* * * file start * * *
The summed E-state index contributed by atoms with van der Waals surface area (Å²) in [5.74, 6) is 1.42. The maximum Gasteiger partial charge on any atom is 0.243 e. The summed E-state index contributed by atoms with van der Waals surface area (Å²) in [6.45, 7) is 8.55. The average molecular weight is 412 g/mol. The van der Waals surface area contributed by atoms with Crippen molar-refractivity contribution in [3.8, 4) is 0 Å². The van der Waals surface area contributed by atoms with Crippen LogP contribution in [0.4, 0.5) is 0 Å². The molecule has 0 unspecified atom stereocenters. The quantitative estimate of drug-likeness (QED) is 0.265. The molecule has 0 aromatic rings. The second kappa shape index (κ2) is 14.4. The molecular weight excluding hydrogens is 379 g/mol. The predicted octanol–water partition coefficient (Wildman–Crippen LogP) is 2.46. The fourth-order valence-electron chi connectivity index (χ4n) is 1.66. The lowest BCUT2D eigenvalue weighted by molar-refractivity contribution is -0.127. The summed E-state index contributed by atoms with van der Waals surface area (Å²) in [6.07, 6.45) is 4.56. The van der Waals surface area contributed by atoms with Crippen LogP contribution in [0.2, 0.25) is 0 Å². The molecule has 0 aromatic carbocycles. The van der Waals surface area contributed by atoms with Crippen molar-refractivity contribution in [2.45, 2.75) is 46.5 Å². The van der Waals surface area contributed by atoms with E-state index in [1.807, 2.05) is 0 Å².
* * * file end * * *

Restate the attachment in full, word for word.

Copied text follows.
The summed E-state index contributed by atoms with van der Waals surface area (Å²) in [5.74, 6) is 1.42. The maximum Gasteiger partial charge on any atom is 0.243 e. The summed E-state index contributed by atoms with van der Waals surface area (Å²) in [6.45, 7) is 8.55. The average molecular weight is 412 g/mol. The van der Waals surface area contributed by atoms with Crippen molar-refractivity contribution in [3.8, 4) is 0 Å². The van der Waals surface area contributed by atoms with Crippen LogP contribution in [0.4, 0.5) is 0 Å². The molecule has 0 unspecified atom stereocenters. The quantitative estimate of drug-likeness (QED) is 0.265. The molecule has 0 aromatic rings. The second kappa shape index (κ2) is 14.4. The molecular weight excluding hydrogens is 379 g/mol. The predicted octanol–water partition coefficient (Wildman–Crippen LogP) is 2.46. The fourth-order valence-electron chi connectivity index (χ4n) is 1.66. The lowest BCUT2D eigenvalue weighted by molar-refractivity contribution is -0.127. The summed E-state index contributed by atoms with van der Waals surface area (Å²) in [6.07, 6.45) is 4.56. The van der Waals surface area contributed by atoms with Crippen LogP contribution in [0.2, 0.25) is 0 Å². The molecule has 0 aromatic carbocycles. The van der Waals surface area contributed by atoms with Crippen molar-refractivity contribution in [2.45, 2.75) is 46.5 Å². The van der Waals surface area contributed by atoms with E-state index in [1.807, 2.05) is 0 Å².